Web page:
It also serves as an excellent reminder of why one should stay on the trail (whenever there is one) and not cut corners or get into the vegetation without a sound reason. I just hope the downtrodden plants will bounce back next spring. 
Footprint Damage
Like going down huge steps the creek flows from one rocky ledge to another. Down the rock it goes in a small series of cascades and then it settles into a flatter  area and widens out into a beautiful wetland, thickly grown with lush and vibrant vegetation. 
Sierra Penstemon (Penstemon heterodoxus)
We heard bird songs in the bushes too, but the singers remained hidden, from us or from the rain, or both. 
We made slow progress, keeping along the main creek whenever we could. We had a brief refreshment break near one of the slow creek ponds but quickly moved on when the rain got stronger. 
Pacific Mountain Onion (Allium validum)
We didn't have a distinct sunrise that morning because of the cloud cover. The few blue patches of sky that hovered above Spring Lake had remained there, and we were walking under a completely gray and dripping blanket of clouds. It felt very dark, and for Bay Area residents - it felt like winter. The wetness, the grayness, the intense greenness of the vegetation - all a natural part of the alpine summer. Winter there, of course, looks much different. 
Like the paradise photos of my previous post, I did very little in altering these photos - left dark on purpose, I hope to retain that rainy feeling of that hike. 
Looking back upstream
The creek veered to the left while the path of least resistance pulled us to the right. In that place there was actually visible trail, made by people treading this way earlier in summer. We followed that trail and it took us across a mild slope of old scree that was now overgrown with vegetation, the plants on that slope seemed to be all in bloom, presenting a wonderful display of colors. 

The rain had stopped. We took off our backpacks and explored the blooming field. Some of the wildflowers looked very familiar, although I could not tell whether they are the same species I know from the lower lands. 
Indian Paintbrush (Castilleja sp.)
Others were unique to that exclusive mountain community. The lily in the photo below is a species that's unique to that region of the Sierra Nevada. 
Kelley's Lily (Lilium kelleyanum) 
We went down to the creek to look at the cascade. On he other side of the water there were cushions of yellow-blooming composites. 

It was one of those times I regretted not having the big zoom lens with me. I wasn't willing to carry it with me, however, so I had to settle for the maximum zoom my general lens had. 
Clasping Arnica (Arnica lanceolata)
We were walking for two hours now but looking back I could still see the large monolith that's towering over Spring Lake. Our progress was very slow indeed. 

Every now and then we had to cross a tributary that flowed down from the Eisen Range to join Cliff Creek. On each such crossing we had to find our way through a dense thicket. Sometimes we had to backtrack and look for another way. I kept looking for paths made by previous hikers. I became very good at tracking human travelers in that wilderness.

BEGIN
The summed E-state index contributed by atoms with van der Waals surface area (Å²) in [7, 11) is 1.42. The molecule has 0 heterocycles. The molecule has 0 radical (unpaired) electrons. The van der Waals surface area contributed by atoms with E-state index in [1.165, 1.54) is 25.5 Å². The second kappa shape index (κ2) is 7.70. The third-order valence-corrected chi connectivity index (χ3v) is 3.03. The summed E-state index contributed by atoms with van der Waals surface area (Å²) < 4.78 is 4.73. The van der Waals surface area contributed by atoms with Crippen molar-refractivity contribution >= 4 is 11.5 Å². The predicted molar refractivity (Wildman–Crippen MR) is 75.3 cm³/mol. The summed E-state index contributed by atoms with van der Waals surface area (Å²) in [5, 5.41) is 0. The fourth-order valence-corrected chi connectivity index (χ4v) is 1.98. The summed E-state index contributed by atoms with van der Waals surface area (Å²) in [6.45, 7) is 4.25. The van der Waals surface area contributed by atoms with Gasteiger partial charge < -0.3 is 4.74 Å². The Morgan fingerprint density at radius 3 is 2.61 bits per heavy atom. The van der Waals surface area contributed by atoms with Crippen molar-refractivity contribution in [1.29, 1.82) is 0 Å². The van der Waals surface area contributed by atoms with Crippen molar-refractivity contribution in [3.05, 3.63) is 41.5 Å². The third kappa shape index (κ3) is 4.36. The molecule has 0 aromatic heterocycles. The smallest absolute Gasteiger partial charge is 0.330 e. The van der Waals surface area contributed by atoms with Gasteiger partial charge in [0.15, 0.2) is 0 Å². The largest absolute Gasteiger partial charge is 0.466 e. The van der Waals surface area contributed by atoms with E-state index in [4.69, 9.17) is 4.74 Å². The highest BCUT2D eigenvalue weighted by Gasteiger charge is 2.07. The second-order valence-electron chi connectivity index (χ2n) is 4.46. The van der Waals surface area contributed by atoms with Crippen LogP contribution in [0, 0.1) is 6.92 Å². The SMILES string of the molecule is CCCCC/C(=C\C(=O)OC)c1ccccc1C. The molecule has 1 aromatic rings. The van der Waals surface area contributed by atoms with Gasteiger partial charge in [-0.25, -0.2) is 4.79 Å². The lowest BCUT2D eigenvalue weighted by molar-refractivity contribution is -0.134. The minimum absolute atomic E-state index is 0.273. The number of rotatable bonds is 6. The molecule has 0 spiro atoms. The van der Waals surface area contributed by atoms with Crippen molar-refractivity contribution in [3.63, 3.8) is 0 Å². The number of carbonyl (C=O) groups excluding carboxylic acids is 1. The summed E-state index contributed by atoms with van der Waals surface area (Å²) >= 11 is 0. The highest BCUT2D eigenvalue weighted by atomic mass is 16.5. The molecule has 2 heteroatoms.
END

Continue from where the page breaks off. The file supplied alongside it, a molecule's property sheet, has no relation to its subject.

And on one of these tributary crossing I found a little surprise :-)
Sierra Tree Frog 
Each time we crossed a tributary we were immersed again in the wetland-riparian plant communities and the wonderful wildflowers that were blooming there at the time. 
Marsh Checker Mallow (Sidalcea ranunculacea)
We were thoroughly enjoying the color splendor of the alpine summer at the High Sierra. The fresh air, the amazing bloom, the quiet solitude, and the wholesomeness of the place. We walked downstream slowly, loath of leaving it all behind. 
Yellow Monkeyflower (Mimulus guttatus)
It was no longer raining but the sky was still overcast. Usually after crossing a tributary we had to also go down some rock ledges and had to look for a safe path down. Sometimes my friend and I would split - each checking out a different route. Most of the times we needn't have to backtrack, but would reconvene at the bottom of the ledge. 
Common Yarrow (Achillea millefolim)
With each step more of the downstream view of Cliff Creek valley would open before us. We started speculating at the point at which we would connect with the Black Rock Pass Trail. Following the trajectory of the lowest trail switchback that was visible to us I guessed that it would be at that grove of pines ahead.
We still had quite a way to get there without a trail. 
The ranges that closed on Cliff Creek were also quite fascinating. Sheer, almost completely bare, jagged rock ridges towering over the narrow vale that we were walking through. At one place I noticed a large crack running down the southern ridge. I wondered what had caused it and if there was any water flowing inside. When we were level with that crack I photographed it with my biggest magnification but couldn't see inside. Maybe it was dry. Maybe t was just too deep. Maybe it's home for mountain trolls. 
Anybody in there?
As we ere getting closer to that pine grove my friend and I renewed our speculations about the established trail. She was doubtful but I maintained positive attitude. Should we have to continue pathfinding much longer we may need to camp closer than I had planned to.